A little while ago I was singing the praises of the battery drill and now I'd like to write about its close cousin, the impact driver. Again, until relatively recently, I had not used one of these things and I didn't fully understand how they differed from their bigger relative, the battery drill. The main difference is that a dedicated impact driver doesn't have an adjustable chuck or an adjustable torque setting. Instead, the impact driver has a collet that accepts hex driver bits which really describes its sole purpose, to drive things in (or out, depending on the circumstance).
As its name implies, the impact driver drives with impact which is delivered by an internal mechanism which pulses the rotational effort in a concussive manner. The result is that the impact driver overcomes any frictional resistance between, say, a screw and the material that it is being driven into. All good except that this capability, although delivering a much higher work rate (not quite as fast as a nail gun but not far away) has its downsides - specifically that pilot holes and countersinking are, in some situations, things of the past.
The images above show how the impact driver can effect finish in that the impact driver can drive a pretty beefy screw straight into ply over battens and then through the ply and out the other side, if you let it. A drill driver, with its adjustable torque setting, can be used as a rather more precise tool but it doesn't have the out and out power of the impact driver.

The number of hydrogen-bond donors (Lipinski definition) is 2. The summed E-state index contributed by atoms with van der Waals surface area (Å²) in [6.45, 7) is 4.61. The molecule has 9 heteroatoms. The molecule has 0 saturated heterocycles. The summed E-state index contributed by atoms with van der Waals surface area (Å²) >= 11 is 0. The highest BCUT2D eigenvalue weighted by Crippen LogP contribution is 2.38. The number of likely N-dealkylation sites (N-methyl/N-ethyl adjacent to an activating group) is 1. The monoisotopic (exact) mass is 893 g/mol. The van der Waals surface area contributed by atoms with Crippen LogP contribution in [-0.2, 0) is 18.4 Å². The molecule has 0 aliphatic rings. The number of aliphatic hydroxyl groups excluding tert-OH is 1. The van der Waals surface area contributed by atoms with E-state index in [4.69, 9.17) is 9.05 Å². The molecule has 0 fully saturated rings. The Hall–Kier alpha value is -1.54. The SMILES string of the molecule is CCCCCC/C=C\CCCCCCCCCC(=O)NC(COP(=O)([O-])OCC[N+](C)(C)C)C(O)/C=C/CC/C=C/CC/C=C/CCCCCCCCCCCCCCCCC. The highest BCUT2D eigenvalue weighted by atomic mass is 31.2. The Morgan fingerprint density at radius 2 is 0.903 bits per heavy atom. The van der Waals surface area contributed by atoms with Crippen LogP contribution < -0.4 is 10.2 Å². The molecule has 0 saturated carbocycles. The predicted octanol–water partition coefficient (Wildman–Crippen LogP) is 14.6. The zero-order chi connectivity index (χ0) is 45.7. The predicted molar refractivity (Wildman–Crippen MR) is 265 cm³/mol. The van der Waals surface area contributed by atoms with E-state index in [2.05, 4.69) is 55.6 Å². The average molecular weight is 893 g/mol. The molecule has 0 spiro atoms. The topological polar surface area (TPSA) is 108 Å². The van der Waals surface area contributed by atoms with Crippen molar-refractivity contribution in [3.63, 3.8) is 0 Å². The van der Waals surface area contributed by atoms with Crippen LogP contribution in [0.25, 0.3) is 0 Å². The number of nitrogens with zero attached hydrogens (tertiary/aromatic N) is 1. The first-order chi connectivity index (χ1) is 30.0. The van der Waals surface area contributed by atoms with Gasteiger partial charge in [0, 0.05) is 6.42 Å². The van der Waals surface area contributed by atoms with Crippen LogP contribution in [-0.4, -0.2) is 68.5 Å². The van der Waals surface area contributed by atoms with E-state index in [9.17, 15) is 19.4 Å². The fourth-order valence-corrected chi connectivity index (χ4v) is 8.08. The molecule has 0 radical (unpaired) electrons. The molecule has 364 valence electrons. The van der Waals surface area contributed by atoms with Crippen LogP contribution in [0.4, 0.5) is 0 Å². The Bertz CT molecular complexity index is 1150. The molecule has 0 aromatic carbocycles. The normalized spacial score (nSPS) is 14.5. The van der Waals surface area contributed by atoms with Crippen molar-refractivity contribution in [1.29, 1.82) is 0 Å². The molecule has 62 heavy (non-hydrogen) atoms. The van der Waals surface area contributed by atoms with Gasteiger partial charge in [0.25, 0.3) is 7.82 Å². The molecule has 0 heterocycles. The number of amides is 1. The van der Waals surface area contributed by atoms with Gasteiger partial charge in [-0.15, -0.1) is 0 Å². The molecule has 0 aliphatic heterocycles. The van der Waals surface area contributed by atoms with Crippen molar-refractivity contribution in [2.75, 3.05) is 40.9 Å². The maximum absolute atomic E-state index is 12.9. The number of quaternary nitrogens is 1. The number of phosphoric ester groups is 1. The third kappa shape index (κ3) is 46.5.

But, in some situations, you can use the drill/driver as an ersatz impact driver. Recently I had to remove a screw holding the heat resistant glass plate across the front of our wood burner. As anyone who has tried this will know, such screws can be somewhat difficult to remove and this was a case in point. However, using my drill/driver in reverse setting and slowly increasing the torque setting, the drill/driver acted as an impact driver and managed to remove the screw in question.
So, its all about horse for courses and the drill/driver is still the most flexible tool but, for raw power, you can't beat the impact driver.